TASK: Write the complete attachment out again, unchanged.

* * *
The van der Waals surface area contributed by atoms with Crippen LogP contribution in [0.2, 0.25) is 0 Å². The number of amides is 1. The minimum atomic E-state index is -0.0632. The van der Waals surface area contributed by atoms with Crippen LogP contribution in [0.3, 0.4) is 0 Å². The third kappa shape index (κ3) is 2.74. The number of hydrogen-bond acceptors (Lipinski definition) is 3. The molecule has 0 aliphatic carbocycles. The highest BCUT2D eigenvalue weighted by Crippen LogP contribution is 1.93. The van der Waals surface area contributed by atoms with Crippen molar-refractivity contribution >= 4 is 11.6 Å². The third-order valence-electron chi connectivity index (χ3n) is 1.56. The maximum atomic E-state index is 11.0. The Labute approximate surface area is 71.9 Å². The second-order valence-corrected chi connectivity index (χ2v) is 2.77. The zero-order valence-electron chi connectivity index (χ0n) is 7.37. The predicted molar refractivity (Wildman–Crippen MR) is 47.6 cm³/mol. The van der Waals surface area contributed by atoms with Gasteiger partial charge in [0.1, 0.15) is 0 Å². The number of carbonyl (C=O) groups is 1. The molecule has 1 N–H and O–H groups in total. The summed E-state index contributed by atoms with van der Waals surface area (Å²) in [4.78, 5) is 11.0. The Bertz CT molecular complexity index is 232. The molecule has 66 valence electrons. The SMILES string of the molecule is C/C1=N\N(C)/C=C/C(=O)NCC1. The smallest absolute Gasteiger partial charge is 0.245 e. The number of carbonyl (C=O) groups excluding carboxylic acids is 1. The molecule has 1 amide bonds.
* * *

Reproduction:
The van der Waals surface area contributed by atoms with Crippen LogP contribution in [0.2, 0.25) is 0 Å². The number of amides is 1. The minimum atomic E-state index is -0.0632. The van der Waals surface area contributed by atoms with Crippen LogP contribution in [0.3, 0.4) is 0 Å². The third kappa shape index (κ3) is 2.74. The number of hydrogen-bond acceptors (Lipinski definition) is 3. The molecule has 0 aliphatic carbocycles. The highest BCUT2D eigenvalue weighted by Crippen LogP contribution is 1.93. The van der Waals surface area contributed by atoms with Crippen molar-refractivity contribution >= 4 is 11.6 Å². The third-order valence-electron chi connectivity index (χ3n) is 1.56. The maximum atomic E-state index is 11.0. The Labute approximate surface area is 71.9 Å². The second-order valence-corrected chi connectivity index (χ2v) is 2.77. The zero-order valence-electron chi connectivity index (χ0n) is 7.37. The predicted molar refractivity (Wildman–Crippen MR) is 47.6 cm³/mol. The van der Waals surface area contributed by atoms with Gasteiger partial charge in [0.1, 0.15) is 0 Å². The number of carbonyl (C=O) groups is 1. The molecule has 1 N–H and O–H groups in total. The summed E-state index contributed by atoms with van der Waals surface area (Å²) in [4.78, 5) is 11.0. The Bertz CT molecular complexity index is 232. The molecule has 66 valence electrons. The SMILES string of the molecule is C/C1=N\N(C)/C=C/C(=O)NCC1. The smallest absolute Gasteiger partial charge is 0.245 e. The number of carbonyl (C=O) groups excluding carboxylic acids is 1. The molecule has 1 amide bonds.